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Questions and Answers

Question: The Holo-TC test


My name is …….., and … ... I would kindly like to ask you a question about the Holo-TC test.
In the Netherlands patients often encounter difficulties in getting a diagnosis and treatment for disorders in the absorption of cobalamin. In the Netherlands hydroxocobalamin is only available as a prescription drug (unlike in Germany). Therefore, patients are dependent on their doctors to prescribe vitamin b12 injections.
One of the aims of the B12 Deficiency Foundation is to inform people about scientific research.
You have been publishing articles about Holo-Transcobalamin. At this moment some Dutch hospitals have implemented the Holo-TC test to diagnose vitamin b12 deficiency. We are aware that this test potentially has a higher diagnostic sensitivity then does the conventional Total b12 test. But the diagnostic sensitivity depends on the cut off value. For our patients a high diagnostic sensitivity is important because of the irreversibility of neurological disease when treatment is started too late. We believe the cut off value of 20 pmol/l might be too low to identify people with neurological disease timely in order to prevent permanent neurological damage. The risk is that doctors won't recognize patients with higher Holo-TC values as being b12 deficient and will refuse treatment, because they don't know about diagnostic sensitivity.

In one of your articles I read that the diagnostic sensitivity for Holo-TC is 87 % when the cut off value is 35 pmol/l. The notion that at this Holo-TC value cellular cobalamin deficiency might be present, must be the outcome of scientific research. Is there to your knowledge an article that clearly states at which Holo-TC values cellular cobalamin deficiencies have been identified? And what would be the upper value of Holo-TC at which a cellular cobalamin deficiency has been identified?

With this information, based on scientific research, we would be able inform our patients about the scope and limitations of the Holo-TC test. And provide them with information that can aid in getting treatment timely.

I would be very grateful if you can provide me with titles or copies of
articles that contain this information. ….

Yours sincerely,

Answer from Prof. Dr. W. Herrmann:
Dear …..,

thank you for your question. One important fact to be considered for vitamin b12 deficiency is that there is no golden parameter that can definitely tell you if the patient is deficient or not deficient. Holo-TC is the best and the most sensitive laboratory marker available for early detection of vitamin B12 depletion.

According to our research and those from other groups (examples below), the Cut-off value 20 pmol/L seems to be too low. You might loos sensitivity (can not recognize deficient people) by lowering the cut-off.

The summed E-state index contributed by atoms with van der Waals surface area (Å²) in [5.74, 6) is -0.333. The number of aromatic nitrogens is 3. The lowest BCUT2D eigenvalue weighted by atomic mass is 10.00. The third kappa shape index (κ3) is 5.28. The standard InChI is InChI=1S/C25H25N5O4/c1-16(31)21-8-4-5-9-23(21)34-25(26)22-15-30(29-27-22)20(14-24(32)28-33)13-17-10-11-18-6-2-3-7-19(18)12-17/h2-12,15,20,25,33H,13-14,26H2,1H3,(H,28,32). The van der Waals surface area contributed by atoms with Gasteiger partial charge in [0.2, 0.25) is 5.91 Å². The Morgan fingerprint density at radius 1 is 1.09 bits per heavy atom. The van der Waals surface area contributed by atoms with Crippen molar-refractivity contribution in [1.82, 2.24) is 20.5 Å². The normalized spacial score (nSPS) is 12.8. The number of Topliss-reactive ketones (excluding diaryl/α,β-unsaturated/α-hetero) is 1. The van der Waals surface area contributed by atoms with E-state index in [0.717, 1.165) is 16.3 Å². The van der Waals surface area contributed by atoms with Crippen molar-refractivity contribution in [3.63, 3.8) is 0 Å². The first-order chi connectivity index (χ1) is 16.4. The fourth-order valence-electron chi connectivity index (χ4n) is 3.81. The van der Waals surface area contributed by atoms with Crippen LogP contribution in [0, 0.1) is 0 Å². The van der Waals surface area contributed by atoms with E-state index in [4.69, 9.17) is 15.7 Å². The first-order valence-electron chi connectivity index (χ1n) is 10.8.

By increasing the cut-off value to 35, 45, or even 50 you will get more sensitivity to detect a deficiency but you will lose some of the specificity of the test.
That means, by using a higher cut-off you will be able to detect all deficient people, but you might misclassify people without deficiency as deficient.

There is however, no cut-off value for all clinical situations. Renal patients might be severely deficient despite having holoTC in serum of around 60-70 pmol/L. The effects of other diseases (liver, alcoholism, cancer) on holoTC have not been examined yet.

Therefore, we recommend using a cut off of 36-40 pmol/L, but considering also the clinical situation. In many cases, MMA assay (or response to B12 supplement) is important to determine if there is a deficiency or not.

Best regards,
Wolfgang Herrmann

Question: Factors to be considered before testing plasma homocysteine


The first question related to the diet. Is it necessary to take a special diat at the day of the test? Some Dutch hospitals work with a certain diat (methionine poor diat) and other labs don’t.

Answer from Prof. Dr. W. Herrmann:
We think that one should just continue ingesting his/her usual diet. A methionine poor diet is not recommended since a tHcy test aims at detecting elevated tHcy (sporadic test). A diet poor in methionine can differently affect tHcy concentrations depending on vitamin B12, B6 and folate status. Therefore, by following a methionine poor diet you can not get a standardized response of plasma tHcy; subjects with vitamin deficiency might show lower tHcy than usual, and subjects with adequate vitamin status might show almost no difference in their tHcy after following a methionine poor diet. There is no homogeneous between subjects response.

Question: vitamin use and homocysteine test


The next question is whether it is necessary to stop certain kind of medication (vitamine supplements) three months prior to the test. I thought it was not necessary because a patient should have an good vitamin status in order to distinguish a real hyperhomocysteinemia from a high homocystein concentration secondary to a vitamin deficiency.

Answer from Prof. Dr. W. Herrmann:
Regarding the issue of vitamin supplement; As you know the vitamins are co-factors necessary for tHcy catabolism. If you are regularly taking the vitamins then you should test tHcy under vitamin supplementation.
If the aim of vitamin supplementation is to treat pernicious anemia for example, one might like to test the improvement of the metabolic markers between the injections, then you might test tHcy (in addition to MMA and holoTC) before the next injection.